How to Check Ping in "Minecraft"

By Shea Laverty

Updated September 22, 2017

Like any online game, smooth operation in "Minecraft" depends on two factors: hardware and network latency. While your hardware's performance will generally be consistent, latency can change depending on network conditions and the status of the server to which you're connecting. You can test how bad latency will be on a server by "pinging" the server, which determines how long it takes for the server to receive a message and respond. You can ping Minecraft servers in two ways: through the Command Prompt and through your Minecraft client.

Command Prompt

Press "Windows-X" to open the power user menu, and select "Command Prompt" from the list. Pinging a server doesn't require administrator access, so you can ping Minecraft servers from any user account on your computer.

Use the ping command, followed by the server's address. An example would look like this:


The ping may take a second or two to complete, at which point the screen will display several reply results from the ping test.

Look for the average time; it should be the last piece of information displayed on the screen. The average represents the most likely ping time for your server latency, measured in milliseconds. While it may not be reflective of your exact latency at any given time while connected, it's a solid measure of what you can expect.

Minecraft Client

Launch your Minecraft game client and open the multiplayer server list. This menu is where you add servers, and the best place to test latency within Minecraft itself.

Click the "Add Server" button and add the server to which you want to connect. If you've already added the server in the past, you can skip this step; servers already on the list can be tested right away.

Click the "Refresh" button and wait for a few seconds while the client pings the server. The amount of time you'll have to wait depends on how much latency there is between you and the server. The server connection icon will indicate whether or not the test is still running; it displays green and gray when connected, has an "X" when not connected, or shows the bars scrolling blue while the test is running.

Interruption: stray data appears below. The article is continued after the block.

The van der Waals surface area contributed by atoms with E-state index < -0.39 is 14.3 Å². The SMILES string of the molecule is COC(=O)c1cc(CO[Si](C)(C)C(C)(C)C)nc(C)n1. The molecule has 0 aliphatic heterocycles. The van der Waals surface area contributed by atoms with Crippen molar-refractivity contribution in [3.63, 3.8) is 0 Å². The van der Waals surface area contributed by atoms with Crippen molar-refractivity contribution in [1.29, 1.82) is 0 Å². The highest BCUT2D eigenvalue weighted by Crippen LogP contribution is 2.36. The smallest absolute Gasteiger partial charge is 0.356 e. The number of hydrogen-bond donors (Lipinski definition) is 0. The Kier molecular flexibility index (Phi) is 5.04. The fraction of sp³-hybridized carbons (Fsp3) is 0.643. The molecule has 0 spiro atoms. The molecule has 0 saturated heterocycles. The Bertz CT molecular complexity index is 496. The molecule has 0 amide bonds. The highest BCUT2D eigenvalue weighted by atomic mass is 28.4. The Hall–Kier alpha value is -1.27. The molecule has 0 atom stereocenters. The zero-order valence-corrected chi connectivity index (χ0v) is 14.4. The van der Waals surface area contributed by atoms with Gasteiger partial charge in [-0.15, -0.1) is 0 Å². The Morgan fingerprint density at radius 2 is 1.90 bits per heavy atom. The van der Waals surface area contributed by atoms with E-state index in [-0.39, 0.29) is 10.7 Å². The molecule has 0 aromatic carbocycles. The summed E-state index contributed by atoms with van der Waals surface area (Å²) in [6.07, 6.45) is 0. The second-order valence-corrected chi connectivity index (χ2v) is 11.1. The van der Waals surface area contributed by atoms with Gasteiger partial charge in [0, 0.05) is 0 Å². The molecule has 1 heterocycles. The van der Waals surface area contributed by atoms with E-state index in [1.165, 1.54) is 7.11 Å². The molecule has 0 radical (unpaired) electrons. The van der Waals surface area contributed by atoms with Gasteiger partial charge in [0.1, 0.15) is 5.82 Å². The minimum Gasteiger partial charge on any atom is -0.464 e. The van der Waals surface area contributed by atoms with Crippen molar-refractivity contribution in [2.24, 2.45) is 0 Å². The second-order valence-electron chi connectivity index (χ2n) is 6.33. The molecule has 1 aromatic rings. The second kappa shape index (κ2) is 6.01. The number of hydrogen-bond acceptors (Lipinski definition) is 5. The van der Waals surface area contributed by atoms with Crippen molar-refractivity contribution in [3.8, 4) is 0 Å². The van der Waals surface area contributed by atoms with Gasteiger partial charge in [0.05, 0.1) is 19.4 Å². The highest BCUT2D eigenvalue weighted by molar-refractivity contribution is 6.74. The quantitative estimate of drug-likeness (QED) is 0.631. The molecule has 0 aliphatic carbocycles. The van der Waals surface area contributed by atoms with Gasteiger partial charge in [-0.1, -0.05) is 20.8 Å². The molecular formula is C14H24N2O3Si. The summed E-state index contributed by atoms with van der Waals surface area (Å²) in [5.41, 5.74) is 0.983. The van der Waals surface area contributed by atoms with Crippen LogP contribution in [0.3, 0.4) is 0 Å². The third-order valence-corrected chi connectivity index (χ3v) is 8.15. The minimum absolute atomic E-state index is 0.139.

Hover your mouse over the icon once the test has completed. It should display your latency in milliseconds, such as "44ms." Much like the Command Prompt test, this is the average result of several ping tests.


Server latency measures how long it takes for the server to answer a request, so a higher result means a longer wait time. A longer wait means slowdown, as your Minecraft session has to wait for data to be transferred to and from the server. If your ping testing reveals a high result, you'll want to use a different server or try again at a different time. Generally you shouldn't have trouble if your latency is below 190ms.

Typically, the further away a server is from your physical location, the greater latency will be. The best way to minimize latency is to find a server near your location. If you have only a limited number of servers to choose from, you can ping test each one and select the one with the lowest latency.

If both ping rests reveal no results, the server may be offline or otherwise unavailable. Use a different server or try again later, as the server likely won't be useable anyway.